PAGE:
Tuesday, December 13, 2011

Shanghai: Still a Stranger

With so many days in the semester spent traveling and studying, I still feel like I don’t even know Shanghai that well, and the reality that Shanghai is simply too big to cover in just four months has kicked in. Yesterday, I walked along Nanjing West Road, Shanghai’s main shopping street and one of the biggest shopping areas in the world. I hadn’t been there since my first week here. I felt like a tourist all over again. I was taking pictures and marveling at all the stores and people filling the street.  It was like I had forgotten how amazing the city I’ve been living in is.

 I followed my way down the road to the Bund, the waterfront area that offers the most famous view in Shanghai: Pudong’s skyline. Just in standing at the edge of the Bund for a moment, I knew there was something about Shanghai that’s unlike anywhere I’ve ever been. Perhaps being in Shanghai affords me the luxury to make a cliché comment but having studied business in China for a semester, I can’t look at that Pudong skyline and not see a symbol for China’s economic growth and transformation into a first-world superpower. I can’t help but feel that I’m a part of the future here, that I’m part of something very special. 
Nanjing West Road, Shanghai's biggest shopping street.  

View of Pudong from the Bund. Pudong is Shanghai’s financial and commercial center and is home to some of the most well-known landmarks in Shanghai, including the Oriental Pearl Tower and the Shanghai World Financial Center.
This past Saturday, with my time in China running out, I was looking for nothing other than an authentic Shanghai experience. So I did what any worldly traveler would do: go to an American style steakhouse and participate in their burger challenge. 
Location: Yasmine's Steakhouse in Pudong.
What: 2 kg burger loaded with three fried eggs, tomatoes, lettuce, and cucumbers on a sesame bun; fries.
Time Limit: 2 hours.
Reward if plate is finished: get my 138¥ back and my name on their Wall of Fame.
End result: At the 95th minute, with just the bottom bun left, I gave up. Let's just say I didn't have that big fat smile on my face anymo
I’ve never felt unsafe in Shanghai, but it’s never been because of the presence of our campus security guards. In fact, every weekend night that I return home late, I don’t even need to search around for my student ID to enter my dorm building. I can simply pull open the unlocked door, snicker at the security guard passed out on the lobby couch, and casually make my way to my room.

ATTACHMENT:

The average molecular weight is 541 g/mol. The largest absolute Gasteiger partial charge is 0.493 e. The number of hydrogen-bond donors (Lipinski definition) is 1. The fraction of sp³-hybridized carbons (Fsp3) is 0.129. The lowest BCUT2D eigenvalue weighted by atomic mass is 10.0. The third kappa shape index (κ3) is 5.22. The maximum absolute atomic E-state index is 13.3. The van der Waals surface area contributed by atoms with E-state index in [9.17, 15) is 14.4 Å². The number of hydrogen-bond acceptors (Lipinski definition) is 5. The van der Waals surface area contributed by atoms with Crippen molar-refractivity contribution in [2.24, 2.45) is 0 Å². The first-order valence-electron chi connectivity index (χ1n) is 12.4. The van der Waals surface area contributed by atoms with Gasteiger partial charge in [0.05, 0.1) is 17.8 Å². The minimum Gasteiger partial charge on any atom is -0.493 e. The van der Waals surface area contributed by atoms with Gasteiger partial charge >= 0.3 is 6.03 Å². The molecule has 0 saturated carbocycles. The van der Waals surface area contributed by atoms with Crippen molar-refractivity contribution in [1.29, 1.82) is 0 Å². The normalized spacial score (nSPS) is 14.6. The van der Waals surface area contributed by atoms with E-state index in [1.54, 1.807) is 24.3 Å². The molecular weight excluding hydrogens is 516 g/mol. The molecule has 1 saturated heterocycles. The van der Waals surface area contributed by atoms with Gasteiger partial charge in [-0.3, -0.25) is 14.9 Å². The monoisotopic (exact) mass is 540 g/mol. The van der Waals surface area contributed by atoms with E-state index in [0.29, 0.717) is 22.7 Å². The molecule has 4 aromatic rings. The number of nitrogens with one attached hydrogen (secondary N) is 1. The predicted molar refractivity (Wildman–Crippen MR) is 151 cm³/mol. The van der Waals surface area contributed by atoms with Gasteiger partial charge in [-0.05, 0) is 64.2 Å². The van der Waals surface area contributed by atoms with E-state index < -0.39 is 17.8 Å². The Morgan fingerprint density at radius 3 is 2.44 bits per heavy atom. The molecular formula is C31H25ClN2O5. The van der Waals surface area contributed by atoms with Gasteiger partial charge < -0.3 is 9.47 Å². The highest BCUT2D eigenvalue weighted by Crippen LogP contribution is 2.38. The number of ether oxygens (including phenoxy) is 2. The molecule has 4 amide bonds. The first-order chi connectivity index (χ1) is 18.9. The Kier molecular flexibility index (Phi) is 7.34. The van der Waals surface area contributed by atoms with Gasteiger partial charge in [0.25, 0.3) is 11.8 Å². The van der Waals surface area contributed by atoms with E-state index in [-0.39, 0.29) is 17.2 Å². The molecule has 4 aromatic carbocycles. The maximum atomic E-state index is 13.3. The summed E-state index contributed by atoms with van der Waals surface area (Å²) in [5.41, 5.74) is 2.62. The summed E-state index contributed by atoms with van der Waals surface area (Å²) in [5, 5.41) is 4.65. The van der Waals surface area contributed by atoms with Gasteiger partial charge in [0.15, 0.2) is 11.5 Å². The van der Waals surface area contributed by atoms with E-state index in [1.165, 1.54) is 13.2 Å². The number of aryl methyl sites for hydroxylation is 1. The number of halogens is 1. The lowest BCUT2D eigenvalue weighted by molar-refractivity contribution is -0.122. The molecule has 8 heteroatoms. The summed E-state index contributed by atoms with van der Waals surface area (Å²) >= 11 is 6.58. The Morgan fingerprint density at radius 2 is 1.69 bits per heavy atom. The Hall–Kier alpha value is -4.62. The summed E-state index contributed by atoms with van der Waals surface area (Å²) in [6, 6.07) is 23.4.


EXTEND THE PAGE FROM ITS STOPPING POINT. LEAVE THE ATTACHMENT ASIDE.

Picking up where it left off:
Aww, isn't he cute?

With a speech contest, two research papers, two presentations, a case study, and never-ending Chinese homework and tests, I’ve been busy and stressed out these past few weeks, but I’ve really gotten a lot out of my work. Just to be able to talk intelligently about China from a social, political, or economic standpoint after just a semester of study feels to me like a real accomplishment.

My longest paper was about China’s music production and distribution industry. I’ll just leave you with some funny bits I came across in my research:

Music piracy in China has been extremely prevalent ever since the music industry first emerged. Right from the get-go, consumers were illegally downloading single-track MP3 files on the Internet with little perception of the song’s musical genre or the artist’s style. Whereas in the United States fans’ identities tend to reflect a musical genre to which they are loyal, Chinese fans, on the other hand, do not have this same concept of music classification. No two elements of Chinese young people's identities seem to be consistent. One author described walking into a Shanghai bar and encountering a young Chinese woman who, with her messy hair, black eye shadow, and torn clothes, looked like the stereotypical punk rock fan. When the man asked her to name her favorite band, she passionately exclaimed "Backstreet Boys".